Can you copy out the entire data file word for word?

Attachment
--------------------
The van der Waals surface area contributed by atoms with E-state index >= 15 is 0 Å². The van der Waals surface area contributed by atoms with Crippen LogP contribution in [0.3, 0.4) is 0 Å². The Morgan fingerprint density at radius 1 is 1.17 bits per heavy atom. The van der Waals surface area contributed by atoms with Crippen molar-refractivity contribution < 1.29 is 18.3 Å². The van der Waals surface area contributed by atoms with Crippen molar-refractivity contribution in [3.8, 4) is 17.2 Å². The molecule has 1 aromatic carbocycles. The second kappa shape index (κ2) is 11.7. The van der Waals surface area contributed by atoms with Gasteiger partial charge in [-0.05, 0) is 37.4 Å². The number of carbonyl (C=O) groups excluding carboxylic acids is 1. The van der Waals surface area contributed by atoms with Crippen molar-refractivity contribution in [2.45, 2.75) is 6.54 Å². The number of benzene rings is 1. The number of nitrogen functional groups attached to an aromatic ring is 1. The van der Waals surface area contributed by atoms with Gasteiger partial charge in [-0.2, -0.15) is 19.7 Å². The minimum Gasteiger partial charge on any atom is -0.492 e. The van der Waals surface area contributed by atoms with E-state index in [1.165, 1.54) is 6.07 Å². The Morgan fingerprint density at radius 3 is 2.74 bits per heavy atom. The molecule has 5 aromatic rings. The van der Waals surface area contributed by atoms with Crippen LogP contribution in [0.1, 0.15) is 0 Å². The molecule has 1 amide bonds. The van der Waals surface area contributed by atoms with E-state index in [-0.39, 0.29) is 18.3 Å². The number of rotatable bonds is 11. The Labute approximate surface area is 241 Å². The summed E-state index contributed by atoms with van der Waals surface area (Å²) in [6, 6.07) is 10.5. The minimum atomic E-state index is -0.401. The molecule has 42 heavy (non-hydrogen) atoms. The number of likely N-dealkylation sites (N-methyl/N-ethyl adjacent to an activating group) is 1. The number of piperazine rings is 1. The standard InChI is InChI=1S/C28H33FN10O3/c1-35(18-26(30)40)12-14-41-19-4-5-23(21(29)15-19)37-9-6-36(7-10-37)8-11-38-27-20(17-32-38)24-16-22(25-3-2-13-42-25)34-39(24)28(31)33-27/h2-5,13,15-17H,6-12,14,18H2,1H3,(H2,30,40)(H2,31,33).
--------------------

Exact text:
The van der Waals surface area contributed by atoms with E-state index >= 15 is 0 Å². The van der Waals surface area contributed by atoms with Crippen LogP contribution in [0.3, 0.4) is 0 Å². The Morgan fingerprint density at radius 1 is 1.17 bits per heavy atom. The van der Waals surface area contributed by atoms with Crippen molar-refractivity contribution < 1.29 is 18.3 Å². The van der Waals surface area contributed by atoms with Crippen molar-refractivity contribution in [3.8, 4) is 17.2 Å². The molecule has 1 aromatic carbocycles. The second kappa shape index (κ2) is 11.7. The van der Waals surface area contributed by atoms with Gasteiger partial charge in [-0.05, 0) is 37.4 Å². The number of carbonyl (C=O) groups excluding carboxylic acids is 1. The van der Waals surface area contributed by atoms with Crippen molar-refractivity contribution in [2.45, 2.75) is 6.54 Å². The number of benzene rings is 1. The number of nitrogen functional groups attached to an aromatic ring is 1. The van der Waals surface area contributed by atoms with Gasteiger partial charge in [-0.2, -0.15) is 19.7 Å². The minimum Gasteiger partial charge on any atom is -0.492 e. The van der Waals surface area contributed by atoms with E-state index in [1.165, 1.54) is 6.07 Å². The Morgan fingerprint density at radius 3 is 2.74 bits per heavy atom. The molecule has 5 aromatic rings. The van der Waals surface area contributed by atoms with Crippen LogP contribution in [0.1, 0.15) is 0 Å². The molecule has 1 amide bonds. The van der Waals surface area contributed by atoms with E-state index in [-0.39, 0.29) is 18.3 Å². The number of rotatable bonds is 11. The Labute approximate surface area is 241 Å². The summed E-state index contributed by atoms with van der Waals surface area (Å²) in [6, 6.07) is 10.5. The minimum atomic E-state index is -0.401. The molecule has 42 heavy (non-hydrogen) atoms. The number of likely N-dealkylation sites (N-methyl/N-ethyl adjacent to an activating group) is 1. The number of piperazine rings is 1. The standard InChI is InChI=1S/C28H33FN10O3/c1-35(18-26(30)40)12-14-41-19-4-5-23(21(29)15-19)37-9-6-36(7-10-37)8-11-38-27-20(17-32-38)24-16-22(25-3-2-13-42-25)34-39(24)28(31)33-27/h2-5,13,15-17H,6-12,14,18H2,1H3,(H2,30,40)(H2,31,33).